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Business email compromise scams have cost companies billions over the past several years. How can businesses best protect themselves against a BEC scam? We asked a panel of experts.
26 Cybersecurity Experts & Business Leaders Share Their Top Tips for Preventing BEC Scams
Business email compromise (BEC) scams are a type of cybercrime that has become increasingly prevalent in recent years. Also known as a “man-in-the-email” attack, BEC scams are defined as a cybercrime where an attacker “hacks into a corporate e-mail account and impersonates the real owner to defraud the company, its customers, partners, and/or employees into sending money or sensitive data to the attacker’s account.”
It is vital for organizations to be vigilant about protecting against BEC scams because they can have a tremendous financial toll on businesses. The most recent cyber crime report released by the FBI’s Internet Crime Complaint Center (ICCC) found BEC schemes to be the costliest of all cybercrimes, leading to losses of approximately $1.8 billion in 2020 alone.
This represents an increase from losses of $1.7 billion and $1.2 billion in 2019 and 2018 respectively, highlighting the fact that losses related to BEC scams are increasing year over year. However, while this type of cybercrime has proven to be devastating for all kinds of businesses, from large hospitals to tech companies, most still lack the proper safeguards to protect themselves against an attack.
So what exactly can businesses do to protect themselves against BEC scams?
To learn more about the most effective ways companies can protect against BEC scams, we reached out to a panel of cybersecurity experts and business leaders and asked them to answer this question:
"What’s your top tip for preventing BEC scams?"
Meet Our Panel of Cybersecurity Experts & Business Leaders:
Read on to learn what our experts had to say about the best ways companies can protect against BEC scams.
Todd Gifford is the Chief Technology Officer of Optimising IT.
“The easiest way of preventing the majority of BEC attacks is pretty straightforward and very often included in your email service…”
MFA, otherwise known as multi-factor authentication, 2FA, or two-factor authentication, is an excellent way of adding additional security to your email account. MFA is provided for email by Apple, Microsoft, and Google, to name a few of the major players. It’s now much easier to set up and use, often via an app on your smartphone, and is unobtrusive for the most part. If you don't have this set up yet, do it today. It's quick, easy, and will prevent 99% of BEC attacks on your account.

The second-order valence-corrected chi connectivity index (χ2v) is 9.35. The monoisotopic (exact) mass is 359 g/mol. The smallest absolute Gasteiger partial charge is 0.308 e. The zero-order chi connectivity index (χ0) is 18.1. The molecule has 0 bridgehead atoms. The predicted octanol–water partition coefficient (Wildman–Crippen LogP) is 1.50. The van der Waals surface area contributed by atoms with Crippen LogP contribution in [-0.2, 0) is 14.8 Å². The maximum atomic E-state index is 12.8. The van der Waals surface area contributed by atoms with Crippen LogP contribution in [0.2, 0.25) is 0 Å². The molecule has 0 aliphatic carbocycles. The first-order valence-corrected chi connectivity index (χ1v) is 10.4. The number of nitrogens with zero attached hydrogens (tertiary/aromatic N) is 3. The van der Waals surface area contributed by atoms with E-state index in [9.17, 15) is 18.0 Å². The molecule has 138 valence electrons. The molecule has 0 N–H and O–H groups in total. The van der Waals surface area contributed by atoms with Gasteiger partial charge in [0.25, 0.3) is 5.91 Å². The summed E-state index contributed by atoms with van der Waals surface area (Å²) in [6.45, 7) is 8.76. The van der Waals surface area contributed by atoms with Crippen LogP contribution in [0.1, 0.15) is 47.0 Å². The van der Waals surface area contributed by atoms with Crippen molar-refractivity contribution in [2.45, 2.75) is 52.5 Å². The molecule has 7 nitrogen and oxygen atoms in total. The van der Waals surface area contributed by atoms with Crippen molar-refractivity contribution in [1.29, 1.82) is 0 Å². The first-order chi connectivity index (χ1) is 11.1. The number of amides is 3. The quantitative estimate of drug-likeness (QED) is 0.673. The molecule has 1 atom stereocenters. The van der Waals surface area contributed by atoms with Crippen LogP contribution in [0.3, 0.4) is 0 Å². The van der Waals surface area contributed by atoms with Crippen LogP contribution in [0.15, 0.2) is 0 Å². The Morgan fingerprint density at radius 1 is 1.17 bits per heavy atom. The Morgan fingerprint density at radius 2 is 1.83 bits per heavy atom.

It’s vital to do so as business email compromise is one of the most prominent forms of cybercrime around.
Why? There is a wealth of information of interest to attackers in your inbox. With most email systems accessible from anywhere with just a username and password, it makes them an easy and valuable target. There are many reasons why an attacker might want access to your email, but the overriding reason is money. Monetizing you in some way can include:
- Looking for invoices or financial information to carry out some fraud. This usually involves redirecting payments to a new bank account or just looking for credit card data.
- Impersonating you and asking someone you know for money.
- Launching an attack from your email account onto someone else, using your legitimate email as a means to evade spam filters.
- Locking you out of your account or threatening to release sensitive information the attacker finds for a fee.
How do attackers get into your email?
- By 'phishing' for your username and password, often with a 'please update your security details' email and fake website.
- Using a password spraying technique. This is where attackers try credentials stolen from another website and try them in lots of places, hoping for a hit where someone is using the same username and password combination. As so many usernames are people's email addresses, this has a high hit rate.
Dave Hatter is an accomplished, enthusiastic, award-winning technology professional and servant leader with more than 25 years of experience as a software engineer, project manager, and instructor. His entire career has been focused on software development and cybersecurity, and he’s led teams that designed, developed, and deployed roughly 200 successful custom software solutions across a wide variety of organizations and industries.
“My top tips for protecting against BEC scams are...”
- Require strong, complex passwords on accounts.
- Use a password manager like LastPass.
- Enforce MFA on all accounts, particularly email.
- Look for indicators of compromise in email systems such as external forwarding.
- Train users about cybersecurity, especially phishing in all its forms.
- Phish test users with a tool like KnowBe4.
Stephen Bedosky, CPCU RPLU
Stephen Bedosky is the head of York International's Executive, Professional, and Cyber Liability practice with his Chartered Property & Casualty Underwriter and Registered Professional Liability Underwriter designations.
“We've seen a number of insurance companies looking at 3 ways which policyholders can help prevent business email compromises…”
- Train your employees often about what to look for in emails that may be dangerous, and test them oftens: A business can have the best firewalls and fanciest software, but the weak link in an organization might be a new hire who is rushing trying to impress their new boss.
- Establish protocols for what will be sent over email, and what needs to be done with a phone call: Having an institutional understanding that the CEO will never email instructions to wire funds without also calling to confirm a call, or that any change to bank account information must be done via phone call, can help prevent BEC from leading to a loss of funds.